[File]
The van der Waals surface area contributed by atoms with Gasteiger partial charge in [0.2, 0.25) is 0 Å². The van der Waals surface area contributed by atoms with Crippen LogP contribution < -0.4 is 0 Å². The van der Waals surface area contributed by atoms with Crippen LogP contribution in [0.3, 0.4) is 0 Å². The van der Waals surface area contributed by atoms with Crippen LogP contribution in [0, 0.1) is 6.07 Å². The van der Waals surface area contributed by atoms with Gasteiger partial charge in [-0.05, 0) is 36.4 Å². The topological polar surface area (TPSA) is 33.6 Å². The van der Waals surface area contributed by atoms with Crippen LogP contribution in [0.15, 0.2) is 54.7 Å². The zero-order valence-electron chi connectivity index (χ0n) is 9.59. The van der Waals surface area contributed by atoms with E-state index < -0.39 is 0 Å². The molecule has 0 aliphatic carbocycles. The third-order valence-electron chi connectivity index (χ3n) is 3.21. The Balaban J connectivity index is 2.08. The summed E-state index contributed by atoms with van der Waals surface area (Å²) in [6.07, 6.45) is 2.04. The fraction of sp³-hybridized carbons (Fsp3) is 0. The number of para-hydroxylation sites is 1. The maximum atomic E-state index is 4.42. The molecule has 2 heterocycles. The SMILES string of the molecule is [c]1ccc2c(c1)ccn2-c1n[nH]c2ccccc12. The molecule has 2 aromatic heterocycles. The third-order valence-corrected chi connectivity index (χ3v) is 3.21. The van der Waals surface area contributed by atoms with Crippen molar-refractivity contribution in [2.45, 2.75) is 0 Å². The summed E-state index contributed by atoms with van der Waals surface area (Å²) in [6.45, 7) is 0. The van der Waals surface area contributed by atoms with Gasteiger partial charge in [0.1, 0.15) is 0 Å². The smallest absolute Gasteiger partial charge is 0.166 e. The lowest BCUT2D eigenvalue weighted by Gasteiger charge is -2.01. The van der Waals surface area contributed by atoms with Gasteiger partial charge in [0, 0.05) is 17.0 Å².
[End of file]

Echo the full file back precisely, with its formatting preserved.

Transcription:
The van der Waals surface area contributed by atoms with Gasteiger partial charge in [0.2, 0.25) is 0 Å². The van der Waals surface area contributed by atoms with Crippen LogP contribution < -0.4 is 0 Å². The van der Waals surface area contributed by atoms with Crippen LogP contribution in [0.3, 0.4) is 0 Å². The van der Waals surface area contributed by atoms with Crippen LogP contribution in [0, 0.1) is 6.07 Å². The van der Waals surface area contributed by atoms with Gasteiger partial charge in [-0.05, 0) is 36.4 Å². The topological polar surface area (TPSA) is 33.6 Å². The van der Waals surface area contributed by atoms with Crippen LogP contribution in [0.15, 0.2) is 54.7 Å². The zero-order valence-electron chi connectivity index (χ0n) is 9.59. The van der Waals surface area contributed by atoms with E-state index < -0.39 is 0 Å². The molecule has 0 aliphatic carbocycles. The third-order valence-electron chi connectivity index (χ3n) is 3.21. The Balaban J connectivity index is 2.08. The summed E-state index contributed by atoms with van der Waals surface area (Å²) in [6.07, 6.45) is 2.04. The fraction of sp³-hybridized carbons (Fsp3) is 0. The number of para-hydroxylation sites is 1. The maximum atomic E-state index is 4.42. The molecule has 2 heterocycles. The SMILES string of the molecule is [c]1ccc2c(c1)ccn2-c1n[nH]c2ccccc12. The molecule has 2 aromatic heterocycles. The third-order valence-corrected chi connectivity index (χ3v) is 3.21. The van der Waals surface area contributed by atoms with Crippen molar-refractivity contribution in [2.45, 2.75) is 0 Å². The summed E-state index contributed by atoms with van der Waals surface area (Å²) in [6.45, 7) is 0. The van der Waals surface area contributed by atoms with Gasteiger partial charge in [0.1, 0.15) is 0 Å². The smallest absolute Gasteiger partial charge is 0.166 e. The lowest BCUT2D eigenvalue weighted by Gasteiger charge is -2.01. The van der Waals surface area contributed by atoms with Gasteiger partial charge in [0, 0.05) is 17.0 Å².